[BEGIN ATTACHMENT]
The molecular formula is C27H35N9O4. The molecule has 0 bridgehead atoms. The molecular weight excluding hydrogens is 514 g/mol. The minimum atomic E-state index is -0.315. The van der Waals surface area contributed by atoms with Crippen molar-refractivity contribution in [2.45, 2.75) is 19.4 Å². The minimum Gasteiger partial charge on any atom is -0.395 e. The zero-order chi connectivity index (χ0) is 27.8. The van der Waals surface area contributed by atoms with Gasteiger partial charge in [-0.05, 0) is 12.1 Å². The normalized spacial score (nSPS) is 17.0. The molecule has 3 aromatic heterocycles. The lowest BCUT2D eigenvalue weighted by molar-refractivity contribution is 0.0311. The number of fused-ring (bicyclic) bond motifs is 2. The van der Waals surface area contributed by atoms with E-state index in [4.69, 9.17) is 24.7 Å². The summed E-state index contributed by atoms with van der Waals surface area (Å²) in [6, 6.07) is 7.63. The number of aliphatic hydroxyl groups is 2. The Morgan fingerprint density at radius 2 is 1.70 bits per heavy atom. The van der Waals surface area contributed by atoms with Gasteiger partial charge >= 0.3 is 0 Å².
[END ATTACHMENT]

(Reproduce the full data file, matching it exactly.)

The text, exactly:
The molecular formula is C27H35N9O4. The molecule has 0 bridgehead atoms. The molecular weight excluding hydrogens is 514 g/mol. The minimum atomic E-state index is -0.315. The van der Waals surface area contributed by atoms with Crippen molar-refractivity contribution in [2.45, 2.75) is 19.4 Å². The minimum Gasteiger partial charge on any atom is -0.395 e. The zero-order chi connectivity index (χ0) is 27.8. The van der Waals surface area contributed by atoms with Gasteiger partial charge in [-0.05, 0) is 12.1 Å². The normalized spacial score (nSPS) is 17.0. The molecule has 3 aromatic heterocycles. The lowest BCUT2D eigenvalue weighted by molar-refractivity contribution is 0.0311. The number of fused-ring (bicyclic) bond motifs is 2. The van der Waals surface area contributed by atoms with E-state index in [4.69, 9.17) is 24.7 Å². The summed E-state index contributed by atoms with van der Waals surface area (Å²) in [6, 6.07) is 7.63. The number of aliphatic hydroxyl groups is 2. The Morgan fingerprint density at radius 2 is 1.70 bits per heavy atom. The van der Waals surface area contributed by atoms with Gasteiger partial charge >= 0.3 is 0 Å².